Joint Statement from AMVETS, DAV (Disabled American Veterans), Iraq and Afghanistan Veterans Association (IAVA), Military Officers Association of America (MOAA), Read more
What does a 26-year-old-combat veteran and young married couples who both served overseas have in common with veterans from the Vietnam War, Korean War or World War II? Plenty. While their service eras may be decades apart, VFW members’ stories about their service days are often very similar. War is war, and combatants from different wars go through many shared experiences: deploying to extreme areas of the world, taking fire, taking lives, watching friends be hit and living with physical and emotional wounds. Many young veterans appreciate being able to share their stories with, and draw support from, their VFW comrades.
Many of today’s Posts are changing the way they look and act to attract younger veterans and their families. Some have built modern, family friendly facilities while others have renovated their Posts to make them more appealing. Post activities have adapted to provide services and opportunities younger veterans enjoy.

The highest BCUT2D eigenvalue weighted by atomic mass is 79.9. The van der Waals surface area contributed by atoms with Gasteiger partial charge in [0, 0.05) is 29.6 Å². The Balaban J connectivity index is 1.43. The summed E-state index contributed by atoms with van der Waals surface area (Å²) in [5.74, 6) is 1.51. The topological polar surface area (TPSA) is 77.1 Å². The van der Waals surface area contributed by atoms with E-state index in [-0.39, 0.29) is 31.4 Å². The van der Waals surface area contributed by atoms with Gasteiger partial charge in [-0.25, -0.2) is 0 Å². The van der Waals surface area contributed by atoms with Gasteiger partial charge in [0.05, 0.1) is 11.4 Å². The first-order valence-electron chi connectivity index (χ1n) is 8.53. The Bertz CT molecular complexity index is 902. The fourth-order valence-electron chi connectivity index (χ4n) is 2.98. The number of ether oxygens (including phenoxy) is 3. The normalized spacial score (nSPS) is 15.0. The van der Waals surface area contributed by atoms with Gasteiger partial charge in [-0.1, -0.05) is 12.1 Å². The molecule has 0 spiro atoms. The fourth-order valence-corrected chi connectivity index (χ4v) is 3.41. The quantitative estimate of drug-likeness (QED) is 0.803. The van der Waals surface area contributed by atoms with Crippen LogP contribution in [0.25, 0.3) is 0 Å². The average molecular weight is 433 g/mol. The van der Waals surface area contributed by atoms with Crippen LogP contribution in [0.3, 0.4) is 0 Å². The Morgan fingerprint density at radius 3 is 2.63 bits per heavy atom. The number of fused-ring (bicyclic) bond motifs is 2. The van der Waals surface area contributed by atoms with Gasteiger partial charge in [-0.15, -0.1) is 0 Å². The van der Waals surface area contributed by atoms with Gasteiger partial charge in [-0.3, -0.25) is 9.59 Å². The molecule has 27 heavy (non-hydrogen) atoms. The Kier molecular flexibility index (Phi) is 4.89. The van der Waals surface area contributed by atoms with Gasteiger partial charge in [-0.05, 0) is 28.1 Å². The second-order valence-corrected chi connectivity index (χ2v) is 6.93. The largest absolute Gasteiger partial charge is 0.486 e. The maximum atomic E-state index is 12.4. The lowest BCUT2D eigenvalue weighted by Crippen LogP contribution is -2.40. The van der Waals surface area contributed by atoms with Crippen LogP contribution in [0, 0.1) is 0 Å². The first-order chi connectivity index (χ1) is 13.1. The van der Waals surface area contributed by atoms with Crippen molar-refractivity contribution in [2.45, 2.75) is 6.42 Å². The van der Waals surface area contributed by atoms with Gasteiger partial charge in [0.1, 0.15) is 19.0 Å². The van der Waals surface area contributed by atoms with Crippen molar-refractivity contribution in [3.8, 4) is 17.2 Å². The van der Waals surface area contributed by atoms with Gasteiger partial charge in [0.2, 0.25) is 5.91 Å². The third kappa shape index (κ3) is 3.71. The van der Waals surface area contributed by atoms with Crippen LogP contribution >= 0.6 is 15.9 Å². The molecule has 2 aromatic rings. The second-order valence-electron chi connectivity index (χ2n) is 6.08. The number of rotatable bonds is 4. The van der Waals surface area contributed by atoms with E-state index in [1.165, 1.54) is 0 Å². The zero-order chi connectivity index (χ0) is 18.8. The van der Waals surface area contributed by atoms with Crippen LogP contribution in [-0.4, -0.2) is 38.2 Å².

Even if you don’t go into your local Post, VFW membership delivers a broad range of support and services—at the local, state and national levels—that help younger veterans enjoy life. There are financial benefits of joining the VFW when veterans are younger including membership in the Pentagon Federal Credit Union, reduced life membership fees, computer discounts, travel savings and more. For the price of two large pizzas and movie, being a VFW member gives recently discharged veterans many friends, ways to serve their veterans, valuable discounts on services and products, and a chance to preserve the veterans’ benefits you enjoy today.